Trump Touts New VA Telehealth Service

Ken Terry

August 04, 2017

President Trump today announced that the Department of Veterans Affairs (VA) will soon roll out a new virtual visit service called VA Video Connect along with a new smartphone app for appointment scheduling. VA Video Connect will allow any VA physician to conduct a telehealth visit with any veteran anywhere in the country, either on a mobile device or on a computer.

President Donald Trump listens to a presentation by VA Secretary David Shulkin, MD, yesterday during a VA telehealth event. Evan Vucci/AP

"This will significantly expand access to care to our veterans, especially for those who need help in the area of mental health, which is a bigger and bigger request, and also in suicide prevention," Trump said in a press conference at VA headquarters. "It will make a tremendous difference for the veterans in rural locations in particular."

VA Video Connect is already being used by more than 300 providers at 67 hospitals and clinics across the country, noted Secretary of Veterans Affairs David Shulkin, MD.

"We're removing geography as a barrier so that we can speed access to veterans and honor our commitment to them," he said. "That means we'll be able to use VA providers in cities where there are a lot of doctors, and be able to use those doctors to help our veterans in rural areas where there aren't many healthcare professionals."

Dr Shulkin noted that the VA has long been a leader in telehealth and that its telehealth program is the largest in the country. Last year, he said, 700,000 veterans used telehealth services, which are now available for more than 50 medical and dental specialties.

Although President Trump and Dr Shulkin talked about the great strides that the VA had made in the past 6 months, VA Video Connect has been in development for well over a year. In the past, video telehealth technology has been typically used to link a patient at a VA clinic with a provider in a VA medical center at a different location. VA Video Connect is designed to provide fast, easy access to care from a veteran's smartphone, tablet, or computer. Moreover, it allows the patient to seek care from wherever they happen to be.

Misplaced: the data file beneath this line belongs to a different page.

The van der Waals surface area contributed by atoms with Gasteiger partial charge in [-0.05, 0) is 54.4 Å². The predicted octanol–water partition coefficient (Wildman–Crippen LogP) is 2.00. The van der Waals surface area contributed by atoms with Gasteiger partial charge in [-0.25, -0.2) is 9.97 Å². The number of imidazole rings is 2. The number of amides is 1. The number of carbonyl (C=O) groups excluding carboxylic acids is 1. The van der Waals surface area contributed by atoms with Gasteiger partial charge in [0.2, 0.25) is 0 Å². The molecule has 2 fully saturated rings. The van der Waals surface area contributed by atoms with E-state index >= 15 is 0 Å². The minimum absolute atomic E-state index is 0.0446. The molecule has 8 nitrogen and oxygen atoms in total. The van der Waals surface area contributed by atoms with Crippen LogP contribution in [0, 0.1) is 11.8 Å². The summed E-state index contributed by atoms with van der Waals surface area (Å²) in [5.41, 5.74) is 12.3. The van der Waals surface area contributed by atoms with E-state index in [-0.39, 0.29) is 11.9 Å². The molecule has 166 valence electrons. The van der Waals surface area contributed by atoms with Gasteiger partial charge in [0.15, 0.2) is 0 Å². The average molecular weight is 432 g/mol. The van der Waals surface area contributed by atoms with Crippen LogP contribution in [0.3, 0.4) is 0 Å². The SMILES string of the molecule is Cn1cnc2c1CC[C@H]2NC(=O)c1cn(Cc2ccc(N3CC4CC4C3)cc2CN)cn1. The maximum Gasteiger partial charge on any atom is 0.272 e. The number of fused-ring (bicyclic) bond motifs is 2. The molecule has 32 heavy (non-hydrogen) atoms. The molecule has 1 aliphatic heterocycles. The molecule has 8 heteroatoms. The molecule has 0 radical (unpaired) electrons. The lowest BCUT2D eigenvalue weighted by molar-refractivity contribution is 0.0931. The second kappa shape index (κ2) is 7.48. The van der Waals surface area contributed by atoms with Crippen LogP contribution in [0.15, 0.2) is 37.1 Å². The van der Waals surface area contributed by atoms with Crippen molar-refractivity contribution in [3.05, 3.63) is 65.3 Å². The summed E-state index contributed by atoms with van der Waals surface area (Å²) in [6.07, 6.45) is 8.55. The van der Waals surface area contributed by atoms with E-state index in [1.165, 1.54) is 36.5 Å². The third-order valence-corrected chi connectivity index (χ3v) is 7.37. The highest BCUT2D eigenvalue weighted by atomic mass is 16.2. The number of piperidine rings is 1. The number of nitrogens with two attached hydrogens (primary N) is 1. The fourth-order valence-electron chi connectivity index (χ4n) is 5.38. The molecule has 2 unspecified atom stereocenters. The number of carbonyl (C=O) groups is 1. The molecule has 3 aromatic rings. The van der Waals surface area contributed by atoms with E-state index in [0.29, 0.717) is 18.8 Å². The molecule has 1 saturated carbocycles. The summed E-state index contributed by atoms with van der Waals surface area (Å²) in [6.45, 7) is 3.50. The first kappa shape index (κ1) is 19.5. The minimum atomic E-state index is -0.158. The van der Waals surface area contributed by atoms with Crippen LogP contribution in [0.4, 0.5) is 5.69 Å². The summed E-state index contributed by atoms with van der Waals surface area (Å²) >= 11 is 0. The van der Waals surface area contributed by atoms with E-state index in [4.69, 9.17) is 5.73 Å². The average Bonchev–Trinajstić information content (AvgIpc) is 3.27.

State vs Federal Telehealth Laws

Dr Shulkin noted that a new federal regulation was required to allow VA doctors to treat patients remotely across state lines. "By working with the Office of American Innovation and the Department of Justice," he said, "we're going to be issuing a regulation that allows our VA providers to provide telehealth services from anywhere in the country to veterans anywhere in the country, whether it's in the home or any location."

The Office of American Innovation is led by Jared Kushner, the President's son-in-law. Its purpose is to encourage technological innovation and to infuse the best tech ideas into the government.

Allowing physicians to conduct telehealth encounters with patients in states where they are not licensed, however, runs counter to medical licensing laws in every state. The Interstate Medical Licensure Compact — which now includes 22 states — was devised to help doctors get licenses in multiple states, partly for the purpose of telehealth, but through the compact, states retain the authority to license and regulate physicians.

The Federation of State Medical Boards (FSMB), which spearheaded the compact, was circumspect in its response to yesterday's announcement. "The FSMB values the important work being done to improve the quality and delivery of healthcare to our nation's veterans," said Humayun Chaudhry, DO, president and CEO of FSMB, in a statement. "We look forward to reviewing the proposed regulation once issued by the VA, in consultation with our member state medical boards."

The American Telemedicine Association (ATA), which has fought for doctors to be allowed to conduct virtual visits anywhere in the country, also had little to say about this announcement. "VA has been a federal, and national, leader in the use of telehealth and advancing its clinical applications," Gary Capistrant, ATA's senior director of public policy, told Medscape Medical News. "Dr Shulkin has been a strong supporter [of telehealth] specifically and will be the keynote speaker for our fall meeting."

The VA's new scheduling app is already available in all 18 VA regions, and veterans have used it to book more than 4000 appointments, Dr Shulkin said. Now it is being rolled out nationally. Veterans can download the app at mobile.va.gov/appstore.

Dr Shulkin also showed a trunk filled with diagnostic equipment and a notebook computer, which he called "the doctor bag of the future." Noting that this is the same setup that travels with President Trump on Air Force One, he said, "We can now bring this doctor's bag into the homes of our veterans. Our nurse practitioners and our technicians are able to use this type of technology."

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